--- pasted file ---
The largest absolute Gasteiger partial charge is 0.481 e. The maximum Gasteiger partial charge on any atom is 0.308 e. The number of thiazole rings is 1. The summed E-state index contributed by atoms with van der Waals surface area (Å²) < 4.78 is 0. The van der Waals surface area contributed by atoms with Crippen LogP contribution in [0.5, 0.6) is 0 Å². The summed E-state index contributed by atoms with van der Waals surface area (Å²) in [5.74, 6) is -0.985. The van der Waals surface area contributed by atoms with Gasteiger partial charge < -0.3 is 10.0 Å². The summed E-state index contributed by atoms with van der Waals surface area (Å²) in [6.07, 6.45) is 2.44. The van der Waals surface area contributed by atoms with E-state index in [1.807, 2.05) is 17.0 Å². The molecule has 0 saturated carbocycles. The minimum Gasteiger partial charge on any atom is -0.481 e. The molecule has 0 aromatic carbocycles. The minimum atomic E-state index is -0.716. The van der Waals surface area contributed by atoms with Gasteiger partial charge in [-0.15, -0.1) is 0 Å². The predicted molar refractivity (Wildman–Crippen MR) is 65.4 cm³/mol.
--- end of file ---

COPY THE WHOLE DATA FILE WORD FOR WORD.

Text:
The largest absolute Gasteiger partial charge is 0.481 e. The maximum Gasteiger partial charge on any atom is 0.308 e. The number of thiazole rings is 1. The summed E-state index contributed by atoms with van der Waals surface area (Å²) < 4.78 is 0. The van der Waals surface area contributed by atoms with Crippen LogP contribution in [0.5, 0.6) is 0 Å². The summed E-state index contributed by atoms with van der Waals surface area (Å²) in [5.74, 6) is -0.985. The van der Waals surface area contributed by atoms with Gasteiger partial charge < -0.3 is 10.0 Å². The summed E-state index contributed by atoms with van der Waals surface area (Å²) in [6.07, 6.45) is 2.44. The van der Waals surface area contributed by atoms with E-state index in [1.807, 2.05) is 17.0 Å². The molecule has 0 saturated carbocycles. The minimum Gasteiger partial charge on any atom is -0.481 e. The molecule has 0 aromatic carbocycles. The minimum atomic E-state index is -0.716. The van der Waals surface area contributed by atoms with Gasteiger partial charge in [-0.15, -0.1) is 0 Å². The predicted molar refractivity (Wildman–Crippen MR) is 65.4 cm³/mol.